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'Me Before You': Cry, Cry Again

Everyone suffers beautifully in the world of this weeper

(Video) Me Before You Movie Trailer: A girl in a small town forms an unlikely bond with a recently paralyzed man she's taking care of.

Rating: PG-13

Run time: 1 hour 50 minutes

Stars: Sam Claflin, Emilia Clarke, Brendan Coyle, Charles Dance, Janet McTeer

Director: Thea Sharrock

En español | Ethical question: Would it be considered insider trading for a movie critic to rush home from a preview of the new weepie Me Before You and buy shares of stock in Kleenex?

A first-rate tearjerker in the tradition of The Notebook and Ghost, Me Before You offers a cast — young and old — who nail their parts in a tale of love and misfortune. Based on the bestselling novel by JoJo Moyes, the movie moves briskly enough to earn its tears without wallowing. It even provides some hearty laughs along the way.

As the film opens, things could not be going much worse for dashing young British businessman Will Traynor (Sam Claflin, from The Hunger Games). Injured in an ironic accident (opting not to ride his bicycle in the rain, he's run over by a motorcycle), Will spends his days in a motorized wheelchair, staring glumly out the windows of his spiffy converted carriage house next to the Windsor-like estate owned by his parents (Charles Dance and Janet McTeer).

Into Will's life bops an ever-smiling, eternally bouncy young woman named Lou (Game of Thrones heroine Emilia Clarke), hired by Mom and Dad to, well, just hang out with the sad-faced Will, it appears. At first we think she's there expressly to help pull him out of his funk, but soon we learn that Will plans to head for Switzerland six months hence, where he means to commit suicide.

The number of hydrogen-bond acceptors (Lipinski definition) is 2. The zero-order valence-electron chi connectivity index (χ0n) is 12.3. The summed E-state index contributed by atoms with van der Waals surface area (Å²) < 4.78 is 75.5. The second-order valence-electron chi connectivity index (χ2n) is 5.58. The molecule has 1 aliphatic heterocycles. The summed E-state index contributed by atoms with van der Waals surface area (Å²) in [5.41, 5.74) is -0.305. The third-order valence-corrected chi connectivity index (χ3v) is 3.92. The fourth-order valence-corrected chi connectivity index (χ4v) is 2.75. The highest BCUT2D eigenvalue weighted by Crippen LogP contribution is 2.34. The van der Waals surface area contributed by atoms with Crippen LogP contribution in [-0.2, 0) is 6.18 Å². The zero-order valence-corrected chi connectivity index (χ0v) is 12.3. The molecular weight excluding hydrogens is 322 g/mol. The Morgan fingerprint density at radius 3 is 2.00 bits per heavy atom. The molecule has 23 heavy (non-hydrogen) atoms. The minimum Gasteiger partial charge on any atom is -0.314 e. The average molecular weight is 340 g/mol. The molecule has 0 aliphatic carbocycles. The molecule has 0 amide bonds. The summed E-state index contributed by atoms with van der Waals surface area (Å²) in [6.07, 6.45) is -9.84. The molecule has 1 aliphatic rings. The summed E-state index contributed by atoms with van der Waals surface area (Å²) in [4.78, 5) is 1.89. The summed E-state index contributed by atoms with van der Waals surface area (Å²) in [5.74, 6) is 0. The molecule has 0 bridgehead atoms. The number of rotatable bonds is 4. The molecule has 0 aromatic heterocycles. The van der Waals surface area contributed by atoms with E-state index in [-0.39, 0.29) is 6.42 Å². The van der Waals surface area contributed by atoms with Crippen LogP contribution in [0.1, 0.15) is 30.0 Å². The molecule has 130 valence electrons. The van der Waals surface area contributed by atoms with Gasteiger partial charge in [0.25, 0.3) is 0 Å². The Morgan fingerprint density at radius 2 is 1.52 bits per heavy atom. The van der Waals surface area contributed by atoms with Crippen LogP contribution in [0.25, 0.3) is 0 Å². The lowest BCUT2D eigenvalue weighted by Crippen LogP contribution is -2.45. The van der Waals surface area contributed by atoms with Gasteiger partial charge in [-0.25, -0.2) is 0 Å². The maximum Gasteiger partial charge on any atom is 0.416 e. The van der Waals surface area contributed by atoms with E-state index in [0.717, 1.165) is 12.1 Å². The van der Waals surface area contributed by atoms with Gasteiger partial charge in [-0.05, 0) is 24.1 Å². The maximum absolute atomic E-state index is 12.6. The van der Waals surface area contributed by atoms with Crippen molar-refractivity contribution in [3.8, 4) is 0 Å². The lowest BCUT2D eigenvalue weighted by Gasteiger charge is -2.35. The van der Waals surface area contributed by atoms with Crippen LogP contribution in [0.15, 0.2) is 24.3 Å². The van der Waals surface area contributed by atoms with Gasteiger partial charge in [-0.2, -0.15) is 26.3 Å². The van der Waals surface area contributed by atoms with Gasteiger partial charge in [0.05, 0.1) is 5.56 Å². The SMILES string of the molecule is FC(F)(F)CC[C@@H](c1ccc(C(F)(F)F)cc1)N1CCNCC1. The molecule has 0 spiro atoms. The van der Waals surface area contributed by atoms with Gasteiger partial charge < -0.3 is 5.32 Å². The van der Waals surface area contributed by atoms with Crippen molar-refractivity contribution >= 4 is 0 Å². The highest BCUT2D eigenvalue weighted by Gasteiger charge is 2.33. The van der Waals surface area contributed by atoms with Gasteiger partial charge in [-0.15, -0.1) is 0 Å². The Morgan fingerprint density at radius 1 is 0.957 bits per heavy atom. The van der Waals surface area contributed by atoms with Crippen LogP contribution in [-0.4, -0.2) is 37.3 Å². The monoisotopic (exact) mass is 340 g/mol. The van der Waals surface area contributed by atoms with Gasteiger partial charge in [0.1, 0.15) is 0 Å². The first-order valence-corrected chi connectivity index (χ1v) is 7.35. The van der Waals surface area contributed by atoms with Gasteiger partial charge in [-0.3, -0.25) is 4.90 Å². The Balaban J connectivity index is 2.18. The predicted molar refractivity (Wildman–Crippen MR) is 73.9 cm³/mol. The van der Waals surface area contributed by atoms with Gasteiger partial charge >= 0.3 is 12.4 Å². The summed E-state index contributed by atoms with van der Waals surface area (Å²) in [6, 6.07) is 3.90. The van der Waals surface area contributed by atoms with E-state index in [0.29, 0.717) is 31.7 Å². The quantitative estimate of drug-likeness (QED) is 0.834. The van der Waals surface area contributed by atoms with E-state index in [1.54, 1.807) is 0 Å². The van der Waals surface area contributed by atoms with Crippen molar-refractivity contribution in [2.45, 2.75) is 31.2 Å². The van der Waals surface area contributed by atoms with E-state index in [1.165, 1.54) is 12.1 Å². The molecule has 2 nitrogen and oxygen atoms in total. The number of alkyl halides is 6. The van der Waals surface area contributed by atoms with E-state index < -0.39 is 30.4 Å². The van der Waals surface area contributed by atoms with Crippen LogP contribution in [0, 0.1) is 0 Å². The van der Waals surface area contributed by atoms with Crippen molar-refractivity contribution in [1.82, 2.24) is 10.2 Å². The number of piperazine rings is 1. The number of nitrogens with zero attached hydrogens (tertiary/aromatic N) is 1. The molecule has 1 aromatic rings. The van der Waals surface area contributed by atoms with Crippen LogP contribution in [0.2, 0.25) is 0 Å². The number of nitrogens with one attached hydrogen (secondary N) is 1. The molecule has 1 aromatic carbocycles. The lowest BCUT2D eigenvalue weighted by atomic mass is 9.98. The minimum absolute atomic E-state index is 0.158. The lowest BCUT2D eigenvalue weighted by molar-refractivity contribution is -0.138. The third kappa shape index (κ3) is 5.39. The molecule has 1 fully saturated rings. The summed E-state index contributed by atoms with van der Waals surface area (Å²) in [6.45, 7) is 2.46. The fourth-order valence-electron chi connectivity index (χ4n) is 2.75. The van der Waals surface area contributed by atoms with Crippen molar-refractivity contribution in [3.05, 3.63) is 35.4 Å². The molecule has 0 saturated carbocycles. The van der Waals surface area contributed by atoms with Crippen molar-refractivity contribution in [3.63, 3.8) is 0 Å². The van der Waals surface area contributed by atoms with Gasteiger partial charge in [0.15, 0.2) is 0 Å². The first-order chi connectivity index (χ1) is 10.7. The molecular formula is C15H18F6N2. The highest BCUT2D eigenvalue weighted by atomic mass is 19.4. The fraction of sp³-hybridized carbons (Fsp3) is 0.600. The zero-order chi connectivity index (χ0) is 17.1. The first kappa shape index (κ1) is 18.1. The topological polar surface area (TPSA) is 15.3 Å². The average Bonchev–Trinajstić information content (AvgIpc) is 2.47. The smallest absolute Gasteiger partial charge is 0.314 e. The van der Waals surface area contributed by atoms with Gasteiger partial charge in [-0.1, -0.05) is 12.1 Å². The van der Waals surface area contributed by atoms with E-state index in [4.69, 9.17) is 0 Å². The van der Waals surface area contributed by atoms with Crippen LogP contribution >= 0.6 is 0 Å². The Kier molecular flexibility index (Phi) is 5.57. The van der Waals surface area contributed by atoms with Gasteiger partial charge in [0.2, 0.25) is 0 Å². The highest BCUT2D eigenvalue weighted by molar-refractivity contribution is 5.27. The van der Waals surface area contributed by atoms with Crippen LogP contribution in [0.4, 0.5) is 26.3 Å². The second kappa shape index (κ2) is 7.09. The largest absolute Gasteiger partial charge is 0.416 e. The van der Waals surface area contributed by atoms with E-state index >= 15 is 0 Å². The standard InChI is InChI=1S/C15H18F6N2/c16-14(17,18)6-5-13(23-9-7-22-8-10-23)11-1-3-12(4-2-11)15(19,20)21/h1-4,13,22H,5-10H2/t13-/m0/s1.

Does Lou lift Will's spirits? Oh, yeah. Do Lou and Will fall in love? The trailer gives that away. Will she change his mind about his six-month date with death? That's the question that drives the film's second half, skillfully orchestrated by first-time director Thea Sharrock.

Emilia Clarke and Sam Claflin in 'Me Before You'

Courtesy of Alex Bailey/Warner Bros.

Emilia Clarke and Sam Claflin in "Me Before You"

As you'd expect, the two gallivant about in a series of adventures possible only in movies where the super-rich salve their wounds by blowing lots of cash. (Case in point: What do you do when your motorized wheelchair won't fit inside the first-class cabin of a commercial airliner? Why, take the family's private jet to the Caribbean, of course.) But director Sharrock makes fine use of the movie's quieter moments: In one especially affecting scene, set during the wedding of Will's former girlfriend, the pair dance with Lou sitting on Will's lap. We see both faces in extreme close-ups 20 feet high, their eyes searching for unspoken truths. In a summer of computer-generated robot clashes and apocalyptic mayhem, it's a moment that confirms what true film lovers have always known: No special effect can compare with the human face.

Clarke, with her radiant spirit, and Claflin, with his winning smile, seem genetically engineered for long careers as a recurring movie couple. (I have yet to figure out, though, how Clarke makes her eyebrows dance across her forehead like that.) Dance and McTeer are affecting as Will's distraught parents: McTeer, in particular, evokes the exhausted, perpetually haunted manner of a mother tortured by the prospect of losing her son. And it's really nice to see Brendan Coyle — the long-suffering manservant Mr. Bates of Downton Abbey — step into the present day as Lou's loving but pragmatic working-class dad.

As the story rolls to its foregone conclusion, frequent criers in the audience will bawl like babies. Their thoughtful companions will pat them gently on the back, racking up Relationship Points for sensitivity. It's a ritual as old as the movies themselves, and Me Before You wrings emotions from the audience with the best of them.

I'll take my chances with the Securities and Exchange Commission. What's the ticker symbol for Kimberly-Clark again?

Bill Newcott is a writer, editor and movie critic for AARP Media.